Business

Cedar Rapids water ideal for ale, local brewmasters say

With 'a pretty balanced flavor profile,' local water gives a good starting point for beer

Brewmaster Mike Wing boxes newly-filled bottles of Maple Fest lager as he and other workers bottle and box the limited edition brew at Iowa Brewing Company, 708 Third St. SE, in southeast Cedar Rapids, Iowa, on Tuesday, March 20, 2018. (Jim Slosiarek/The Gazette)
Brewmaster Mike Wing boxes newly-filled bottles of Maple Fest lager as he and other workers bottle and box the limited edition brew at Iowa Brewing Company, 708 Third St. SE, in southeast Cedar Rapids, Iowa, on Tuesday, March 20, 2018. (Jim Slosiarek/The Gazette)
/

Water, barley, and hops were the only ingredients allowed to make beer in the 16th century Bavarian purity law. Fortunately for some relatively new local businesses, Cedar Rapids has the first of those needs covered.

“We’re really lucky in Cedar Rapids in that we have really terrific water,” said Mike Wing, brewmaster at Iowa Brewing Company.

“It’s great, having decent water to work with,” said Chris Ellis, owner and brewmaster at Quarter Barrel Arcade and Brewery.

There are as many personal preferences as there are brewers, but craft brewers agree the city’s water is a good start.

“For the majority of the beers we’re going to do the water supply is going to be perfect, or at least within the range where you can make a lot of different beers,” said Quinton McClain, co-owner and head brewer at Lion Bridge Brewing.

“The water we have is pretty amazing for most ales,” according to Jim Johnston, head brewer at Third Base Brewing, the city’s oldest craft brewery. He added it’s “not so good for the lagers and Kolsch of the world.”

The chemical composition local water led to the development of hoppy pale ales (Burton-on-Trent, England), stouts (Dublin), and lighter lagers (Pilsen, Czech Republic).

ARTICLE CONTINUES BELOW ADVERTISEMENT

Modern treatment practices and filtration systems allow brewers to make about any type of beer anywhere, but Cedar Rapids’ water makes it easier for the craft brewers who have sprung up in the city over the past five years.

“The consensus is that our water is some of the best-tasting,” said Steve Hershner, the city’s utilities director.

The city’s water has been recognized as among the nation’s best by the American Water Works Association.

“It seems a good way to make sure you’re going to get good beer is to start out with good water,” Hershner said.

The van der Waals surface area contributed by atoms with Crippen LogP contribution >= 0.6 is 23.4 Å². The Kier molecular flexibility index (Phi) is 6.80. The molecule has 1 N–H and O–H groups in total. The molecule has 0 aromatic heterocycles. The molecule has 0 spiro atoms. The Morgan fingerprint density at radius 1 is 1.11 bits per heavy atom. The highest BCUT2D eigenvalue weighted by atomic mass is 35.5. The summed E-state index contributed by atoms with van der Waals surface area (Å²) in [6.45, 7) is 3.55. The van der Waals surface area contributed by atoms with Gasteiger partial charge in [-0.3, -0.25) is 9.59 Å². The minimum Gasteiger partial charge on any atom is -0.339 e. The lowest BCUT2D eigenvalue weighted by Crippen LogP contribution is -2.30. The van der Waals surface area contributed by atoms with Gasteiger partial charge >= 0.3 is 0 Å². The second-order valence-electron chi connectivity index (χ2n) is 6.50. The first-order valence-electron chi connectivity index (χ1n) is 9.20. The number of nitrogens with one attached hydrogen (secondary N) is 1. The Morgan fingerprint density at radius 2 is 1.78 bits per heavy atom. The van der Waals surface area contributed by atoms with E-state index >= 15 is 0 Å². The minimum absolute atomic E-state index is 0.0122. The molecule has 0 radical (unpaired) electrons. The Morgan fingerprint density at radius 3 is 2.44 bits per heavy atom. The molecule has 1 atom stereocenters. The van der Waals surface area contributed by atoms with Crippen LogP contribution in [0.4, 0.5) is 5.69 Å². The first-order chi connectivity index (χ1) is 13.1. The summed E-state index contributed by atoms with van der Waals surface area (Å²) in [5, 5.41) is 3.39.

“It has a pretty balanced flavor profile,” Ellis said. “It’s just the chloramines” — a derivative of ammonia used as a treatment alternative to chlorine. — that may turn up.

The city’s water comes from five horizontal collector wells, and 45 vertical wells, along the river roughly between Seminole Valley and Ellis parks.

Hershner said the water as it comes from the ground usually has few high-dissolved solids, typically sulfates, because it’s filtered through about 60 feet of sand and gravel. The city hasn’t drawn water directly from the river since the mid-1960s.

The city’s two plants along J Avenue NE and Ellis Road NW treat about 37 million gallons a day.

ARTICLE CONTINUES BELOW ADVERTISEMENT

Thank you for signing up for our e-newsletter!

You should start receiving the e-newsletters within a couple days.

“Our treatment program is consistent, basically, every minute of the day,” said water plant manager Tariq Baloch.

“The numbers are very consistent,” Wing said. “There are some slight variations, but we we’re talking about parts per billion.”

Most small brewers have charcoal filters — “not much bigger than what you would have at a house,” said Ellis. Many also have reverse osmosis systems that can strip out unwanted minerals and other elements.

Lion Bridge puts all its brewing water through a filter, but it doesn’t have reverse osmosis, which McClain said can be inefficient.

“For every gallon you make you have a few gallons of wastewater,” he said.

Most brewers can tweak the water’s chemical makeup for specific styles of beer.